Ohio is one of just two states (the other is Virginia) whose consumer protection laws do not apply to mortgage lending. Borrowers who have been ripped off can’t go after the Wall Street investment pools either — funds that buy mortgages are not legally responsible unless managers knew that a loan they purchased was fraudulent. In this oversight vacuum, the FBI has become Ohio’s de facto mortgage fraud enforcer. But rather than targeting predatory lenders, it has gone after an easier mark — the speculators. In Cleveland, FBI agents are reportedly investigating a single mother living in subsidized housing who bought five houses in a day, and a night-shift postal worker who bought four, all with Argent loans and all in foreclosure.

The FBI is also talking to Nicole Farrow. She briefly owned the vacant house at the very end of Barbara Anderson’s block, the one with empty bottles of Thunderbird on the porch and large holes carved in the drywall where fixtures used to be. The entire heating system is gone. The sink has been ripped out of the house’s only bathroom, a fetid space in the basement. Just a few signs of life persist: “Destiny’s Child” and “Aaliyah” scribbled on a bedroom wall upstairs; a baby bottle on the linoleum downstairs, near piles of broken glass.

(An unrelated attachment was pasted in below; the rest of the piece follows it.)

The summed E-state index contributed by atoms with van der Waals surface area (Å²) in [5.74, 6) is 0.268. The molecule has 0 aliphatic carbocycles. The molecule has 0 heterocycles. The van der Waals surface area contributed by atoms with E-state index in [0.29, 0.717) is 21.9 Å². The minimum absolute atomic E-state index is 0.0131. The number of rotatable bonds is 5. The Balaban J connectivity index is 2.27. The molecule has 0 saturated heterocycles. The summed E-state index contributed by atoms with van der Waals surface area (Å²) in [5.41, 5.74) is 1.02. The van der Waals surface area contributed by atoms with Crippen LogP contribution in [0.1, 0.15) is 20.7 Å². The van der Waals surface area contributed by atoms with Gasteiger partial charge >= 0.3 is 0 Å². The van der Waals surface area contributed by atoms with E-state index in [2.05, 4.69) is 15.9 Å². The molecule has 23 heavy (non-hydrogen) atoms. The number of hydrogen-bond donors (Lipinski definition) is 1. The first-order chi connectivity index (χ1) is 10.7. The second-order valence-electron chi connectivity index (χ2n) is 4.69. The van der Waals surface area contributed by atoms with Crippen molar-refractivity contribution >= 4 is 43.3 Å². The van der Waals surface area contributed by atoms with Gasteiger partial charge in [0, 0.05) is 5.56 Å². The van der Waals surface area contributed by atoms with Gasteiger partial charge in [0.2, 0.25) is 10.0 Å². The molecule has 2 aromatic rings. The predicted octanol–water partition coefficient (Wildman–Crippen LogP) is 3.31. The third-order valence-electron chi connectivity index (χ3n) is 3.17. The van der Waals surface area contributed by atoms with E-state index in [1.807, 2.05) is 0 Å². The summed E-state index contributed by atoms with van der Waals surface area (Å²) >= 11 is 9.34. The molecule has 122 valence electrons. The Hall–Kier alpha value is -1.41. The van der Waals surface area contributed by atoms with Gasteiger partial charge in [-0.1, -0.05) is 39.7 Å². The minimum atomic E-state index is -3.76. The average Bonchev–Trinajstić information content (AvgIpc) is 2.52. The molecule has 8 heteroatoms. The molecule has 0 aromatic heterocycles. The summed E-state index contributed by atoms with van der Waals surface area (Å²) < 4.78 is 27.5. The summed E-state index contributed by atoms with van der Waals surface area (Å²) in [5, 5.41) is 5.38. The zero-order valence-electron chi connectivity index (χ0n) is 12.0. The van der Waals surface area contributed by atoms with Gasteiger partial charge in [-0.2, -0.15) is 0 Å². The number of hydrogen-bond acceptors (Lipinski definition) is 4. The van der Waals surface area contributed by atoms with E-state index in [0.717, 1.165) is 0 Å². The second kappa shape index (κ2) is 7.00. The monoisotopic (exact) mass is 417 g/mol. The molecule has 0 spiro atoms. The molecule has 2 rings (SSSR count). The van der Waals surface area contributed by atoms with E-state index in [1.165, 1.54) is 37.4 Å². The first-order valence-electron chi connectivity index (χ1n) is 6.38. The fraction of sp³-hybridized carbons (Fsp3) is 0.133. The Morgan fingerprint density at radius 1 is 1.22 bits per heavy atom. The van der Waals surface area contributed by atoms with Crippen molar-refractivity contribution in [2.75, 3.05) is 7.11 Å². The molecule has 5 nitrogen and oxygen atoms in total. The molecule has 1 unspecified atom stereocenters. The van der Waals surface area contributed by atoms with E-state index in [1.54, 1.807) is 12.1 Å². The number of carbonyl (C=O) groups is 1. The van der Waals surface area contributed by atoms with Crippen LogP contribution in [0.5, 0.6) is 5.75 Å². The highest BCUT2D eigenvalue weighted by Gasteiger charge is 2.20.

In late 2004, Ameriquest foreclosed on the property’s absentee owner. Ameriquest turned around and sold the house to an investor; that investor resold it a couple of months later to Farrow. It wasn’t the only Cleveland house Farrow purchased. Between February 2004 and June 2005, her name shows up in conjunction with eight properties, purchased with a total of $465,000 in Argent loans.

Farrow made for an unlikely real estate investor: pregnant, racked with severe morning sickness, and recently relocated from Las Vegas. “I didn’t even have a job,” she says, sitting in her mother’s suburban dining room, its table covered with stacks of mortgage papers. What she did have was a boyfriend looking to close some real estate deals. “‘Cleveland is a hot market,’ he told me. ‘We can make good money.'”